Culture Cheat Sheet: TV

Remembering Ramblin' Rod

With his hundreds of buttons, fake tugboat, and all-important Smile Contest, this local entertainer lives on in the fond memories of many, many Portlanders.

By Kelly Clarke November 15, 2016

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A still from The Ramblin' Rod Show. 

For generations of Portland kids, the greatest entertainment coup imaginable was perching on a set of rickety bleachers inside KPTV Channel 12’s drafty TV studio, hooting and clapping for a grown man dressed in a rust-colored cardigan cluttered with hundreds of buttons…standing in a fake tugboat.

That man was “Ramblin’ Rod” Anders, who hosted the beloved (and high-rated) local morning kids' TV program The Ramblin’ Rod Show (1964–1997). Compared to today’s kids' shows, it had a refreshingly bare bones format: The chill Portland native would arrive via faux ship, interview a few of the kids, announce birthdays, and introduce a handful of Road Runner and Popeye cartoons—that’s it. Occasionally, during the 1980s, a dude dressed up as the Chuck E. Cheese rat would saunter out to shimmy to a live song. With zero fees or auditions for its kids-only on-air audience, the only barrier between local grade schoolers and basic cable stardom was a sign-up sheet at the news station. In a time when home video cameras were expensive and cell phones a Star Trek prop, this level of public exposure was a small narcissist’s dream come true.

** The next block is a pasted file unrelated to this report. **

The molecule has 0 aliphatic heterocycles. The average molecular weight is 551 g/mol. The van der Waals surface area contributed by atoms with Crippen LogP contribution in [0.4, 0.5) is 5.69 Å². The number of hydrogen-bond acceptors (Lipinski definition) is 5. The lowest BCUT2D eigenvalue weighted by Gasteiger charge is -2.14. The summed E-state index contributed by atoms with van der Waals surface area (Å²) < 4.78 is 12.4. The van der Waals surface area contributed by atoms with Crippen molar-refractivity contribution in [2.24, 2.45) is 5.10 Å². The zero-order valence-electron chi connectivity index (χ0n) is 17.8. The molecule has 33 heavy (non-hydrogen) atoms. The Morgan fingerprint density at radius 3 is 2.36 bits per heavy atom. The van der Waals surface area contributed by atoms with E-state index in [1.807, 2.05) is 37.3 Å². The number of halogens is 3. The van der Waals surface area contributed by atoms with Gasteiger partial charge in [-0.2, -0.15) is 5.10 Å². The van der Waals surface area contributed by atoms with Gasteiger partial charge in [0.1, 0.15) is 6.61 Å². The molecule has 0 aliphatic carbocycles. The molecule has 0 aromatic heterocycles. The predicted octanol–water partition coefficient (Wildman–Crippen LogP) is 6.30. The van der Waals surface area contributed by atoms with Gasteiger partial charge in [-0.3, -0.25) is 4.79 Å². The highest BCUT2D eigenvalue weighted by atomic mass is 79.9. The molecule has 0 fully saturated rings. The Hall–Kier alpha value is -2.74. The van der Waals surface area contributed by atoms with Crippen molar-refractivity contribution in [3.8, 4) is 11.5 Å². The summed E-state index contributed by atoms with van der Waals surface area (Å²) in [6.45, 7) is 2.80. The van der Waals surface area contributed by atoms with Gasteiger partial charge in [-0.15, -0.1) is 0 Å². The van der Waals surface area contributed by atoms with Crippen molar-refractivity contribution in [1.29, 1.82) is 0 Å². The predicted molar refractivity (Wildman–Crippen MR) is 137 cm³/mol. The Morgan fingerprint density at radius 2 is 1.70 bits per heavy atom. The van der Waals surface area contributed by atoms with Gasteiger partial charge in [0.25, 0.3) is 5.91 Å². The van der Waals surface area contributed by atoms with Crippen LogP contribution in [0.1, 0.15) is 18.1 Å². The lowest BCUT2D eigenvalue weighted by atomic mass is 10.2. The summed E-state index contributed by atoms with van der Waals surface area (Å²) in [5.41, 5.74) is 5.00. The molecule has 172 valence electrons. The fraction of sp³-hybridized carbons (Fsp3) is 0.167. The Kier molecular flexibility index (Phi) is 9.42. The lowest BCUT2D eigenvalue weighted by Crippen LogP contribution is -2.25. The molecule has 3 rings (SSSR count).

The Ramblin’ Rod Show’s greatest contribution to local culture was the Smile Contest, which crowned a coveted Smile Winner from the 30 or so kids on set each day: the camera slowly panning across each frozen grimace like a police lineup of gap-toothed cuteness. (Inevitably, the—arbitrarily chosen—Smile Winner would end up being the child sitting next to you. Portland’s young learned defeat at a tender age.)

“I wasn't a Smile Winner, but I sat at the top right seat [of the bleachers], which was Rod’s go-to spot for nervous comments from starstruck children,” remembers local podcaster Cort Webber. “I got to do the countdown to the smile contest, which, if you think about it, is more important than winning. There would BE NO smile contest without someone to countdown the beginning of it.”

“I would watch it every day [from home]. I was so jealous of the Smile Winners and would imagine what that kind of stardom must be like,” confesses Funemployment Radio co-host Greg Nibler. “My brother and I did make buttons [for Ramblin’ Rod] and sent them in. [We’d] always try to see if we could spot them on his jacket (we never did, but we would pretend they were there).”

The Smile Winner boasting rights continue to this day—some locals even post Ramblin’ Rod Smile Contest screenshots as Facebook bio photos. “I felt special. I think that was the coolest thing about it. He made kids feel special,” remembers three-time Smile Winner Nico Bella, who owns Portland’s Spellbound Flowers. “You didn't have to be rich to be there. Your parents didn't have to be able to afford to send you on the show. Every kid was welcome. A rare thing these days.”

The Ramblin’ Rod Show ended in 1997, and Anders, who spent his retirement years flying airplanes near his cabin in Buxton, Oregon, died in 2002. He was reportedly gifted close to 15,000 buttons by local kids throughout the show’s run. He kept them all.  

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